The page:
Chris Evans shouldn't have to be 'embarrassed' after accidentally leaking nudes

Perfect lighting, an elongated arm, time of day – there’s an art to taking the perfect d*** pic.

My phone is full of them. And I’d hedge a bet most guys I know, regardless of sexuality, have taken one or two in their time. Or, rather, several hundred.

Penises. Half the world has one. And most of the rest have at least seen one.

They’re not a big deal, right?

Wrong. Captain America actor Chris Evans‘ nude leak this week proves as much.

The response has been massive – albeit, for the most part, supportive (although, tweets obsessing over and fetishising the pictures do not fall under that umbrella, in my opinion).

I first noted just how weird people were around penises – particularly erect ones, especially outside a sexual context – a few years back.

Some friends of mine persuaded another friend to share his nudes; I thought he looked great in them, but they – the very people who had relentlessly begged him to show his penis – immediately turned on him, and mercilessly mocked him with no good reason.

He was forevermore ‘the d*** pic guy’, a shameless over-sharer whose nudity and sexuality were a disgrace.

I was reminded of this incident when Chris spoke of his ’embarrassment’ over his pictures this week, after initially, and admirably, using the matter to draw attention to civic duties by tweeting: ‘Now that I have your attention… VOTE Nov 3rd!!!’

‘Look, it was a very interesting weekend, full of lessons learned,’ he said on The Tamron Hall Show.

Besides which, Chris was subjected to some very unhelpful commentary himself.

Some claimed Captain America had ‘scandalised’ social media – synonyms for ‘scandal’ including ‘impropriety’, ‘misconduct’, ‘offence’ and ‘wrongdoing’, FYI. A truly idiotic choice of word.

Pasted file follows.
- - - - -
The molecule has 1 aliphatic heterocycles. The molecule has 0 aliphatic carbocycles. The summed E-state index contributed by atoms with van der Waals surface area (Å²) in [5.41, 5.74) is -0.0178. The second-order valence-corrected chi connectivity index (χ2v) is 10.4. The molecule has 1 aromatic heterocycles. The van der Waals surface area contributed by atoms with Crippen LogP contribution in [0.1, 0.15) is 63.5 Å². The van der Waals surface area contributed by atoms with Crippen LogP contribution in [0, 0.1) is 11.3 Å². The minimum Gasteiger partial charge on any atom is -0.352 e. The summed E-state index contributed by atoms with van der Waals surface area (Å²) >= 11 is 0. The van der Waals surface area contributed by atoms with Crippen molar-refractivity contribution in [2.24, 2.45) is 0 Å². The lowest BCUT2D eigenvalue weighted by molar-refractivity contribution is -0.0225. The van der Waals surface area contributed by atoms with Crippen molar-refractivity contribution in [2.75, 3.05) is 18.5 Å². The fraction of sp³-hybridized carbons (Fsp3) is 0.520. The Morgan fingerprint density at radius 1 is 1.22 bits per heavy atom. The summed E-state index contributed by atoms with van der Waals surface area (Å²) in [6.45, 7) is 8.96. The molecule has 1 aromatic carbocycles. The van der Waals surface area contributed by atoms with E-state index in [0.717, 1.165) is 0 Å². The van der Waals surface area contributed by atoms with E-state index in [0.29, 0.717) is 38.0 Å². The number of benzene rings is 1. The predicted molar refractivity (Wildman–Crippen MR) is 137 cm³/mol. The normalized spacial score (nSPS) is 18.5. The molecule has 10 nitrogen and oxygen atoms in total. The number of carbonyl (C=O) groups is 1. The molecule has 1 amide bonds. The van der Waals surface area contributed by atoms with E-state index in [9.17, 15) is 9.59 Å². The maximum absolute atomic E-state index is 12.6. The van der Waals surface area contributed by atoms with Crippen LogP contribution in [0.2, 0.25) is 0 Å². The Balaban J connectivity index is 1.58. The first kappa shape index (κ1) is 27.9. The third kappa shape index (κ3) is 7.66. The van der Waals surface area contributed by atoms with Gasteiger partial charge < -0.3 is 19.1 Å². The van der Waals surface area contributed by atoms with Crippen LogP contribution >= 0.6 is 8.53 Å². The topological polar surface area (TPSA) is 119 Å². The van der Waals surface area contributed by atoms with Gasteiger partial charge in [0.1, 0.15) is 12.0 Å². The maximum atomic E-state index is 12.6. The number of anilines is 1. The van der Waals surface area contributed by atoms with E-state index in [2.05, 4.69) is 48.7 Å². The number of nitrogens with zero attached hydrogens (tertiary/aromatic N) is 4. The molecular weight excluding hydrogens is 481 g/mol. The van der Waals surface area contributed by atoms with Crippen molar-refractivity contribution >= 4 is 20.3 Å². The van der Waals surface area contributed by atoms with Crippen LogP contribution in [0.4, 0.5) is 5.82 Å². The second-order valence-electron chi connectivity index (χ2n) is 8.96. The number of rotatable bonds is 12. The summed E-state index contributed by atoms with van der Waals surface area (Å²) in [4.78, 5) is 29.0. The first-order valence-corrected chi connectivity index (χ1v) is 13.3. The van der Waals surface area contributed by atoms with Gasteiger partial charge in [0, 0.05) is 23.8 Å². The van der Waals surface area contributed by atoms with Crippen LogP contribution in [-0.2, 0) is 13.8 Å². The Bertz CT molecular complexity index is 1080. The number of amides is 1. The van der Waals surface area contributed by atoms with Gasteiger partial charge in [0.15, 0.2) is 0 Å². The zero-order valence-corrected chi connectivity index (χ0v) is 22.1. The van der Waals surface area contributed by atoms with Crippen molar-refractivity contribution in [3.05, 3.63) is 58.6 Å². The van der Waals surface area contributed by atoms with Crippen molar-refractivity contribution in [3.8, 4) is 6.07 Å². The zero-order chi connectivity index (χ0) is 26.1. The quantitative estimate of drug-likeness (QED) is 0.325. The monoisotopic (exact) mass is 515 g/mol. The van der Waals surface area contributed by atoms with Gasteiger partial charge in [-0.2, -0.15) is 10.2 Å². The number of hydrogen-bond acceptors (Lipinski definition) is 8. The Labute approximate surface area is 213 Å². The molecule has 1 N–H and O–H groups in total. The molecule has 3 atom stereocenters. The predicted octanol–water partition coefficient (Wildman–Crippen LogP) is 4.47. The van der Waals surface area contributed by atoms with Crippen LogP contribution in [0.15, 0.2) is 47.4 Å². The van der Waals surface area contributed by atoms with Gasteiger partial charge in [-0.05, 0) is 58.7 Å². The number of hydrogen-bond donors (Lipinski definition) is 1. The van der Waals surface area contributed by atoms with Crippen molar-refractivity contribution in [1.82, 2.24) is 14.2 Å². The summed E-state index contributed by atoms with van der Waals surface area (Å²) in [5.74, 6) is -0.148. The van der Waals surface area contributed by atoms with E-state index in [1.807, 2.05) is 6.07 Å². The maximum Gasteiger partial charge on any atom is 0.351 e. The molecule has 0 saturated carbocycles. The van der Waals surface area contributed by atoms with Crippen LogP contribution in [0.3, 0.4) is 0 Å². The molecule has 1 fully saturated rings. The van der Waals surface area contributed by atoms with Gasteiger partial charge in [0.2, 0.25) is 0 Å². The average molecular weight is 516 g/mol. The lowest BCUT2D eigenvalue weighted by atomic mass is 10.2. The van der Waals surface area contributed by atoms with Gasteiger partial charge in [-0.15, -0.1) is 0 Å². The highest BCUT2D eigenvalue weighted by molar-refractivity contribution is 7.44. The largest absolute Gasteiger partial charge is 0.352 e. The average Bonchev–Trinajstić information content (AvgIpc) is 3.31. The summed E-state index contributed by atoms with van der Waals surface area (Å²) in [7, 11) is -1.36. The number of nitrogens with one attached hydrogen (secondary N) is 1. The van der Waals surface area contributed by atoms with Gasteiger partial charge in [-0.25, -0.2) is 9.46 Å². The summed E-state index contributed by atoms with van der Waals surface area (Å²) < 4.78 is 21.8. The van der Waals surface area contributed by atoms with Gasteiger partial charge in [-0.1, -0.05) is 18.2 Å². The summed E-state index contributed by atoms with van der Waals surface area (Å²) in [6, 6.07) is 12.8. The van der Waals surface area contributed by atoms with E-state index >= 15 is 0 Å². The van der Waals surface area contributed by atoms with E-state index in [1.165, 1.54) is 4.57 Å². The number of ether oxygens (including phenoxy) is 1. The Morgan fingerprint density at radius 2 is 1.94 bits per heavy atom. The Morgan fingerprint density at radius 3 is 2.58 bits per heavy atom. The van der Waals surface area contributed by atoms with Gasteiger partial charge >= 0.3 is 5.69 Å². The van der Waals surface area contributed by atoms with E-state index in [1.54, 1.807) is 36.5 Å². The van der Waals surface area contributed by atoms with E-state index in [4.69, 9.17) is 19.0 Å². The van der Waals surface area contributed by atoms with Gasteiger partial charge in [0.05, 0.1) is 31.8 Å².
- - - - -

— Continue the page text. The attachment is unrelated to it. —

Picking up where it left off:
As such, Chris’ days-long silence before the aforementioned tweet and interview spoke volumes. He wasn’t obliged to address it but, as a famous person, he was going to attract scrutiny either way; public figure or not, unjust professional and personal repercussions can occur when such things happen.

And it could happen to almost anyone. So why do we continue to treat the body, and particularly the penis, like a taboo subject? As something either pornographic, hilarious or shameful? Keep in mind, an erect penis was only shown on terrestrial TV in the UK for the first time recently, as part of Channel 4 documentary My Penis & I.

‘I want the images in the film to normalise the penis; especially the erection,’ artist Ajamu, fronting the show, told ‘By keeping it taboo we give it too much power and don’t allow men to be vulnerable.’

My message to Chris? Be vulnerable, but don’t be embarrassed. And to the rest of the world? Some people have d***s. Get over it.

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